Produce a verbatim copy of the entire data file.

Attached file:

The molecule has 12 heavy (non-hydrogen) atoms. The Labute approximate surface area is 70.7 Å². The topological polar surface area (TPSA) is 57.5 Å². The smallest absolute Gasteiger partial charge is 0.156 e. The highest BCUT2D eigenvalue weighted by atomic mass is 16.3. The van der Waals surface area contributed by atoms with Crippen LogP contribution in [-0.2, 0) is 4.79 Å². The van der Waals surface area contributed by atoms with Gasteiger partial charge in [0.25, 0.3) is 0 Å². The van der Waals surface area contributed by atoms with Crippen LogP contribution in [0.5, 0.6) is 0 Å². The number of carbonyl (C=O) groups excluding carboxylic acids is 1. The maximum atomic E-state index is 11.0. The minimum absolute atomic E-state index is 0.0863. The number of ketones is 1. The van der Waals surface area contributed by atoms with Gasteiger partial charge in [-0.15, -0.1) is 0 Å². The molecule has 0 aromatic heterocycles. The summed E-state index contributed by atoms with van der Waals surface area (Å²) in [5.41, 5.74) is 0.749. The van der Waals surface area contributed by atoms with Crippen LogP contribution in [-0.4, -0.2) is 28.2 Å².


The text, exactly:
The molecule has 12 heavy (non-hydrogen) atoms. The Labute approximate surface area is 70.7 Å². The topological polar surface area (TPSA) is 57.5 Å². The smallest absolute Gasteiger partial charge is 0.156 e. The highest BCUT2D eigenvalue weighted by atomic mass is 16.3. The van der Waals surface area contributed by atoms with Crippen LogP contribution in [-0.2, 0) is 4.79 Å². The van der Waals surface area contributed by atoms with Gasteiger partial charge in [0.25, 0.3) is 0 Å². The van der Waals surface area contributed by atoms with Crippen LogP contribution in [0.5, 0.6) is 0 Å². The number of carbonyl (C=O) groups excluding carboxylic acids is 1. The maximum atomic E-state index is 11.0. The minimum absolute atomic E-state index is 0.0863. The number of ketones is 1. The van der Waals surface area contributed by atoms with Gasteiger partial charge in [-0.15, -0.1) is 0 Å². The molecule has 0 aromatic heterocycles. The summed E-state index contributed by atoms with van der Waals surface area (Å²) in [5.41, 5.74) is 0.749. The van der Waals surface area contributed by atoms with Crippen LogP contribution in [-0.4, -0.2) is 28.2 Å².